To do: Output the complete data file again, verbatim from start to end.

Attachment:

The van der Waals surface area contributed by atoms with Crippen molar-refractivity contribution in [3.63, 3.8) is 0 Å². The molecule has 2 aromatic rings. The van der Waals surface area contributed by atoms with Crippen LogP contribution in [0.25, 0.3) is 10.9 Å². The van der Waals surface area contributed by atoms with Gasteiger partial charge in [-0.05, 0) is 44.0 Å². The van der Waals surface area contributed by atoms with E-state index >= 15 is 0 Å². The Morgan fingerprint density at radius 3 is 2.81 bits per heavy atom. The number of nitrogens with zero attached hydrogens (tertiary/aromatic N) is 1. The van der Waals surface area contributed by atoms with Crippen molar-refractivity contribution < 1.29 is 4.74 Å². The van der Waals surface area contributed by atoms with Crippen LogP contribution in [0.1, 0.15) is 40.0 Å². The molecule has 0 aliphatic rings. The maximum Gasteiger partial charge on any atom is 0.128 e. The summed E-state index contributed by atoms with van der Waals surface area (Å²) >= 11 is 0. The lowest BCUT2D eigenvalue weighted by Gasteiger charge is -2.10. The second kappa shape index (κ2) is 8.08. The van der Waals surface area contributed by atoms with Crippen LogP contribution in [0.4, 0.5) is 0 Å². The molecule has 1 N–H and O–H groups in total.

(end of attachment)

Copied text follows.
The van der Waals surface area contributed by atoms with Crippen molar-refractivity contribution in [3.63, 3.8) is 0 Å². The molecule has 2 aromatic rings. The van der Waals surface area contributed by atoms with Crippen LogP contribution in [0.25, 0.3) is 10.9 Å². The van der Waals surface area contributed by atoms with Gasteiger partial charge in [-0.05, 0) is 44.0 Å². The van der Waals surface area contributed by atoms with E-state index >= 15 is 0 Å². The Morgan fingerprint density at radius 3 is 2.81 bits per heavy atom. The number of nitrogens with zero attached hydrogens (tertiary/aromatic N) is 1. The van der Waals surface area contributed by atoms with Crippen molar-refractivity contribution < 1.29 is 4.74 Å². The van der Waals surface area contributed by atoms with Crippen LogP contribution in [0.1, 0.15) is 40.0 Å². The molecule has 0 aliphatic rings. The maximum Gasteiger partial charge on any atom is 0.128 e. The summed E-state index contributed by atoms with van der Waals surface area (Å²) >= 11 is 0. The lowest BCUT2D eigenvalue weighted by Gasteiger charge is -2.10. The second kappa shape index (κ2) is 8.08. The van der Waals surface area contributed by atoms with Crippen LogP contribution in [0.4, 0.5) is 0 Å². The molecule has 1 N–H and O–H groups in total.